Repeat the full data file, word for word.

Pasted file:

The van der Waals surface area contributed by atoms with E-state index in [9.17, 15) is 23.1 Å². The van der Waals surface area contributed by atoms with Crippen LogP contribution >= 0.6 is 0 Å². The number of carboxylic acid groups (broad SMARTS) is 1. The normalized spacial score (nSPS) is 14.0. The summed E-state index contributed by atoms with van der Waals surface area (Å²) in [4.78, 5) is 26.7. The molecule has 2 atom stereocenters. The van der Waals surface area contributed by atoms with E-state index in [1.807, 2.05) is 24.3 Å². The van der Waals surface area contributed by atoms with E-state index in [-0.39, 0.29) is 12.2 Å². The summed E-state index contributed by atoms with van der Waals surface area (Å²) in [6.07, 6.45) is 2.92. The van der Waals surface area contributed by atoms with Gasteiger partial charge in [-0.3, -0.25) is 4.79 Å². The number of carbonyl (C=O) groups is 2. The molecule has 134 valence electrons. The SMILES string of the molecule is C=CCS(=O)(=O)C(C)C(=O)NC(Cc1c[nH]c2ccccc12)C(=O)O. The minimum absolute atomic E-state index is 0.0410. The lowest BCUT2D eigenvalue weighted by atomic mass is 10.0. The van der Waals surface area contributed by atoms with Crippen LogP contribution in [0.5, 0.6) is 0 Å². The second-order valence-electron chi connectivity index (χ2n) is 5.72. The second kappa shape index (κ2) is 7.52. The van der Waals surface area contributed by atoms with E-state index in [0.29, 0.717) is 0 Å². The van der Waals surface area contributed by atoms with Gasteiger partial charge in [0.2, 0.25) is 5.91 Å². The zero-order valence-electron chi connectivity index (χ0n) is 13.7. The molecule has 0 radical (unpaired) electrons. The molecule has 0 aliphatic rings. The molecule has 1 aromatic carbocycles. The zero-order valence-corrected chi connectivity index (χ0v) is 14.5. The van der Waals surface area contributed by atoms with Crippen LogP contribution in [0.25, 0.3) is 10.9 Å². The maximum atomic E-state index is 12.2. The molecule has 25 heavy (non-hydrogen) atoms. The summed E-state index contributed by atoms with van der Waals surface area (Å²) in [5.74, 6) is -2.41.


The van der Waals surface area contributed by atoms with E-state index in [9.17, 15) is 23.1 Å². The van der Waals surface area contributed by atoms with Crippen LogP contribution >= 0.6 is 0 Å². The number of carboxylic acid groups (broad SMARTS) is 1. The normalized spacial score (nSPS) is 14.0. The summed E-state index contributed by atoms with van der Waals surface area (Å²) in [4.78, 5) is 26.7. The molecule has 2 atom stereocenters. The van der Waals surface area contributed by atoms with E-state index in [1.807, 2.05) is 24.3 Å². The van der Waals surface area contributed by atoms with E-state index in [-0.39, 0.29) is 12.2 Å². The summed E-state index contributed by atoms with van der Waals surface area (Å²) in [6.07, 6.45) is 2.92. The van der Waals surface area contributed by atoms with Gasteiger partial charge in [-0.3, -0.25) is 4.79 Å². The number of carbonyl (C=O) groups is 2. The molecule has 134 valence electrons. The SMILES string of the molecule is C=CCS(=O)(=O)C(C)C(=O)NC(Cc1c[nH]c2ccccc12)C(=O)O. The minimum absolute atomic E-state index is 0.0410. The lowest BCUT2D eigenvalue weighted by atomic mass is 10.0. The van der Waals surface area contributed by atoms with Crippen LogP contribution in [0.5, 0.6) is 0 Å². The second-order valence-electron chi connectivity index (χ2n) is 5.72. The second kappa shape index (κ2) is 7.52. The van der Waals surface area contributed by atoms with E-state index in [0.29, 0.717) is 0 Å². The van der Waals surface area contributed by atoms with Gasteiger partial charge in [0.2, 0.25) is 5.91 Å². The zero-order valence-electron chi connectivity index (χ0n) is 13.7. The molecule has 0 radical (unpaired) electrons. The molecule has 0 aliphatic rings. The molecule has 1 aromatic carbocycles. The zero-order valence-corrected chi connectivity index (χ0v) is 14.5. The van der Waals surface area contributed by atoms with Crippen LogP contribution in [0.25, 0.3) is 10.9 Å². The maximum atomic E-state index is 12.2. The molecule has 25 heavy (non-hydrogen) atoms. The summed E-state index contributed by atoms with van der Waals surface area (Å²) in [5.74, 6) is -2.41.